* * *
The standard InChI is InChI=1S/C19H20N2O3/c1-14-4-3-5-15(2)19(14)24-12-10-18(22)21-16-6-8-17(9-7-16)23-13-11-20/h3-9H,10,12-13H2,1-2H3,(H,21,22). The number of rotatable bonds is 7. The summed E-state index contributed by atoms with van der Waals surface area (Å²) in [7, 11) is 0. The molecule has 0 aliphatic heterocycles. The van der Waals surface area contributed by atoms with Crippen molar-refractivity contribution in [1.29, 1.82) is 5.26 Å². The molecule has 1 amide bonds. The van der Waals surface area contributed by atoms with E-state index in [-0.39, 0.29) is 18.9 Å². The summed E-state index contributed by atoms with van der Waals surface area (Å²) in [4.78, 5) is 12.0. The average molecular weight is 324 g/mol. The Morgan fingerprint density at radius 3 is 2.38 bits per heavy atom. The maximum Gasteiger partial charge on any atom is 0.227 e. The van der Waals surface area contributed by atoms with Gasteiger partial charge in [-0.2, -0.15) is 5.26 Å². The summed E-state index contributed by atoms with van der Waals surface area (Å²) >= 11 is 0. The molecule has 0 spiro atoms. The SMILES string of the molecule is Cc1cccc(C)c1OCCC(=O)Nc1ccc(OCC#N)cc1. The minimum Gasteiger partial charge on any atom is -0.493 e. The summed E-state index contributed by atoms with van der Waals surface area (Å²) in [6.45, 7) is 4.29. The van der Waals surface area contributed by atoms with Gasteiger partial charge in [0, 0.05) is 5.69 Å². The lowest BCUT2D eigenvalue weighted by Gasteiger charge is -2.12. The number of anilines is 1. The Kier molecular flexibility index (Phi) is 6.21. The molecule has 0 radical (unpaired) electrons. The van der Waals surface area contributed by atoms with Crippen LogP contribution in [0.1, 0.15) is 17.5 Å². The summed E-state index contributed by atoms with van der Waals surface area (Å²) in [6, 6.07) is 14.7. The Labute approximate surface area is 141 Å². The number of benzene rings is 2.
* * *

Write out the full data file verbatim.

The standard InChI is InChI=1S/C19H20N2O3/c1-14-4-3-5-15(2)19(14)24-12-10-18(22)21-16-6-8-17(9-7-16)23-13-11-20/h3-9H,10,12-13H2,1-2H3,(H,21,22). The number of rotatable bonds is 7. The summed E-state index contributed by atoms with van der Waals surface area (Å²) in [7, 11) is 0. The molecule has 0 aliphatic heterocycles. The van der Waals surface area contributed by atoms with Crippen molar-refractivity contribution in [1.29, 1.82) is 5.26 Å². The molecule has 1 amide bonds. The van der Waals surface area contributed by atoms with E-state index in [-0.39, 0.29) is 18.9 Å². The summed E-state index contributed by atoms with van der Waals surface area (Å²) in [4.78, 5) is 12.0. The average molecular weight is 324 g/mol. The Morgan fingerprint density at radius 3 is 2.38 bits per heavy atom. The maximum Gasteiger partial charge on any atom is 0.227 e. The van der Waals surface area contributed by atoms with Gasteiger partial charge in [-0.2, -0.15) is 5.26 Å². The summed E-state index contributed by atoms with van der Waals surface area (Å²) >= 11 is 0. The molecule has 0 spiro atoms. The SMILES string of the molecule is Cc1cccc(C)c1OCCC(=O)Nc1ccc(OCC#N)cc1. The minimum Gasteiger partial charge on any atom is -0.493 e. The summed E-state index contributed by atoms with van der Waals surface area (Å²) in [6.45, 7) is 4.29. The van der Waals surface area contributed by atoms with Gasteiger partial charge in [0, 0.05) is 5.69 Å². The lowest BCUT2D eigenvalue weighted by Gasteiger charge is -2.12. The number of anilines is 1. The Kier molecular flexibility index (Phi) is 6.21. The molecule has 0 radical (unpaired) electrons. The van der Waals surface area contributed by atoms with Crippen LogP contribution in [0.1, 0.15) is 17.5 Å². The summed E-state index contributed by atoms with van der Waals surface area (Å²) in [6, 6.07) is 14.7. The Labute approximate surface area is 141 Å². The number of benzene rings is 2.